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A warning for teens: Binge drinking is dangerous and can be deadly

As a parent of a teenager who went through an alcohol ordeal, I’d like to share some information with other parents and most importantly – other teenagers.

My 16-year -old son went on a drinking binge a short while back and almost lost his life. If it wasn’t for his awesome and most importantly, mature friends, he might not be alive today. Had his friends left him to “sleep it off,” there is a good chance he would have never woken up.

As parents we educated our two teenagers on the use of alcohol and drugs to the best of our ability. We treat our teens like young adults and expect them to react that way in return. But let’s face it, some teens are just not ready for real life when it comes to some issues, i.e. drinking.

With graduation just around the corner, my goal is to raise awareness for those teens who think they know it all and want to fit in, whether it be drinking or drugs.

So please, if you have a teenager, suggest to them they read this.

Here is my son’s story of how he almost lost his life.

Parent of a Surrey teenager

First off I would like to apologize to my parents for what happened and would like to thank my friends who got me home safely.

A little while ago we were going to a party and were drinking and I had too much to drink and I ended up in the hospital. I do not remember passing out and all I can remember is waking up in the hospital.

My mom told me they had to strap me to the bed because I was fidgeting around and they thought that I might have been slipped drugs, but thankfully I had not.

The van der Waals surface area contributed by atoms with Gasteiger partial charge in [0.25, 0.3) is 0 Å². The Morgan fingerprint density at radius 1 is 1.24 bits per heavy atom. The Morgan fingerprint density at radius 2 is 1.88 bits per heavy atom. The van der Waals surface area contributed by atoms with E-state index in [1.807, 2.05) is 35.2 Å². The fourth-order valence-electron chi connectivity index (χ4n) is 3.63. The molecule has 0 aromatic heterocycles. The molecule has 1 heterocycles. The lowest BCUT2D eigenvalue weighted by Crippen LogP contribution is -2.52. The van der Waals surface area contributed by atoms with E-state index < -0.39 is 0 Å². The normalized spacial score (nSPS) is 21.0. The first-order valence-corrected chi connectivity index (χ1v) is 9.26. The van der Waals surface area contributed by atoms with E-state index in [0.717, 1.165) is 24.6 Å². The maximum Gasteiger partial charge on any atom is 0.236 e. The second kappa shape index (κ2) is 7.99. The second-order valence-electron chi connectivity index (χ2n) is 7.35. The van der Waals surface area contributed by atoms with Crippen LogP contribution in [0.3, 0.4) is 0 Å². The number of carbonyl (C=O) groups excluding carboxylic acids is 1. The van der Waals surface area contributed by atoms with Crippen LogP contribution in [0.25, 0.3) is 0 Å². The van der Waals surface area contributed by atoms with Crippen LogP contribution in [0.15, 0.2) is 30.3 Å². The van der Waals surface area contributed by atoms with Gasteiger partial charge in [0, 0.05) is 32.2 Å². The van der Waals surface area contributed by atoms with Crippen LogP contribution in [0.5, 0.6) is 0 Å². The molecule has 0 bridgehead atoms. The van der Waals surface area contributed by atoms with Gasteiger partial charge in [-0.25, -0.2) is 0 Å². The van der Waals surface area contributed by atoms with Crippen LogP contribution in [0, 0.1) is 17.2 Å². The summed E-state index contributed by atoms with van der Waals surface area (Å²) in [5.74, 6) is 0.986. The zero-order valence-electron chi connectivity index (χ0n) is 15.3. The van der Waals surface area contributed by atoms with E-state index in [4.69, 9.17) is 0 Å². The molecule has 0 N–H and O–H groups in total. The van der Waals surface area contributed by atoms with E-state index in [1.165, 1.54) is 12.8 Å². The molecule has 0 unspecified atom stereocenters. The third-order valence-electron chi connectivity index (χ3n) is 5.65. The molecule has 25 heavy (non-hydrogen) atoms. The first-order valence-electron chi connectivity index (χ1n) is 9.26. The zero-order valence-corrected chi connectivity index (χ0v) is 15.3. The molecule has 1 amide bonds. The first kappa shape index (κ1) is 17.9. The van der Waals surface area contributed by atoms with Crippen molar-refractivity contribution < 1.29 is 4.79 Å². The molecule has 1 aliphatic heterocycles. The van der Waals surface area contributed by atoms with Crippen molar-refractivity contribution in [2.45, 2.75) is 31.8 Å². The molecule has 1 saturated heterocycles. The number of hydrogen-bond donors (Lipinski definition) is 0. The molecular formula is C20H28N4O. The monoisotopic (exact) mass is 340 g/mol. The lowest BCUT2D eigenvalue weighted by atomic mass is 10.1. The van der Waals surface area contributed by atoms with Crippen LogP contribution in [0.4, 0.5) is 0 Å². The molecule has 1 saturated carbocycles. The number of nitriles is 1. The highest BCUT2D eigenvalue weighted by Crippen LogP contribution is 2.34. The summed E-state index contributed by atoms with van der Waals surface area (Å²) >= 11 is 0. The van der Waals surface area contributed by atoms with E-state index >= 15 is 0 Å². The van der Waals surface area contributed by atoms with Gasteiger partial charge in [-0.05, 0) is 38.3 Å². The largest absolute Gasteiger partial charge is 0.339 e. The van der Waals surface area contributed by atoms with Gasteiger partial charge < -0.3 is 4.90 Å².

The legal blood alcohol level limit is 0.08 per cent and due to my stupidity and binge drinking mine was at 0.60 per cent.

If you know a little about blood alcohol levels, you would say that is impossible because at 0.40 per cent, stats show that more than half of people die. Those who are lucky either fall unconscious or go into a coma.

Another site I researched said that at above 0.50 per cent, most would be considered dead. I consider myself extremely lucky because at 0.60 per cent there should be no way that I should be alive. I also recently learned after this incident that part of my dad’s side of the family is allergic to alcohol, which puts me at even more jeopardy.

I was researching on the Internet about drinking and I came across a calculator that will calculate your blood alcohol level. Now, for the vodka we were drinking which was 40 per cent, it said I had to have consumed nearly 28 ounces to get up to a 0.60 alcohol level within an hour.

As teenagers, our mind-set about drinking is that it gives us something to do and it is somewhat fun and we think we’re indestructible and can’t be harmed. But none of us really consider the fact that you can get into a lot of trouble with it or even die. Many kids our age just go out and drink as much as they can to see what it’s like, but as I’ve learned this is definitely not smart and binge drinking can lead to much worse things.